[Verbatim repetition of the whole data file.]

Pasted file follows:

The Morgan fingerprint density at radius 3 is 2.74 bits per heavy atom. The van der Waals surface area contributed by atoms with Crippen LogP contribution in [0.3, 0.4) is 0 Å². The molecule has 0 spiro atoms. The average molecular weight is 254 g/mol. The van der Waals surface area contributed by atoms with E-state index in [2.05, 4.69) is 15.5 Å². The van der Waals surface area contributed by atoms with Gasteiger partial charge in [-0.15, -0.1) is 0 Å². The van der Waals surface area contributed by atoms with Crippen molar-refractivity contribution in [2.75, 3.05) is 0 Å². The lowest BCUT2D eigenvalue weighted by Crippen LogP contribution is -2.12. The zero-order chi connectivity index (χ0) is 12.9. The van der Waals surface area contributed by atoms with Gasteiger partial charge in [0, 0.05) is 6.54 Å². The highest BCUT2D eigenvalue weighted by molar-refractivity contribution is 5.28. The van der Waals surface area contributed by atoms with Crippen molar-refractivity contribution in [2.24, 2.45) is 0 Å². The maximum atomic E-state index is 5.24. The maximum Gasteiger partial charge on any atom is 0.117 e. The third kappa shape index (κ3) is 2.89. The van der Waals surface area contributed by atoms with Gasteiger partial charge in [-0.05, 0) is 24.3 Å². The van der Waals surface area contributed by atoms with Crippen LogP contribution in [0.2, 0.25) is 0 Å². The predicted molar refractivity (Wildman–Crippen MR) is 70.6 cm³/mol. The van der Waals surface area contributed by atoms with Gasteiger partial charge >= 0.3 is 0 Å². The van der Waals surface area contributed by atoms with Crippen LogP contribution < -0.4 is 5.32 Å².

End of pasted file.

The Morgan fingerprint density at radius 3 is 2.74 bits per heavy atom. The van der Waals surface area contributed by atoms with Crippen LogP contribution in [0.3, 0.4) is 0 Å². The molecule has 0 spiro atoms. The average molecular weight is 254 g/mol. The van der Waals surface area contributed by atoms with E-state index in [2.05, 4.69) is 15.5 Å². The van der Waals surface area contributed by atoms with Gasteiger partial charge in [-0.15, -0.1) is 0 Å². The van der Waals surface area contributed by atoms with Crippen molar-refractivity contribution in [2.75, 3.05) is 0 Å². The lowest BCUT2D eigenvalue weighted by Crippen LogP contribution is -2.12. The zero-order chi connectivity index (χ0) is 12.9. The van der Waals surface area contributed by atoms with Gasteiger partial charge in [0, 0.05) is 6.54 Å². The highest BCUT2D eigenvalue weighted by molar-refractivity contribution is 5.28. The van der Waals surface area contributed by atoms with Crippen molar-refractivity contribution in [2.24, 2.45) is 0 Å². The maximum atomic E-state index is 5.24. The maximum Gasteiger partial charge on any atom is 0.117 e. The third kappa shape index (κ3) is 2.89. The van der Waals surface area contributed by atoms with Gasteiger partial charge in [-0.05, 0) is 24.3 Å². The van der Waals surface area contributed by atoms with Crippen LogP contribution in [0.2, 0.25) is 0 Å². The predicted molar refractivity (Wildman–Crippen MR) is 70.6 cm³/mol. The van der Waals surface area contributed by atoms with Gasteiger partial charge >= 0.3 is 0 Å². The van der Waals surface area contributed by atoms with Crippen LogP contribution < -0.4 is 5.32 Å².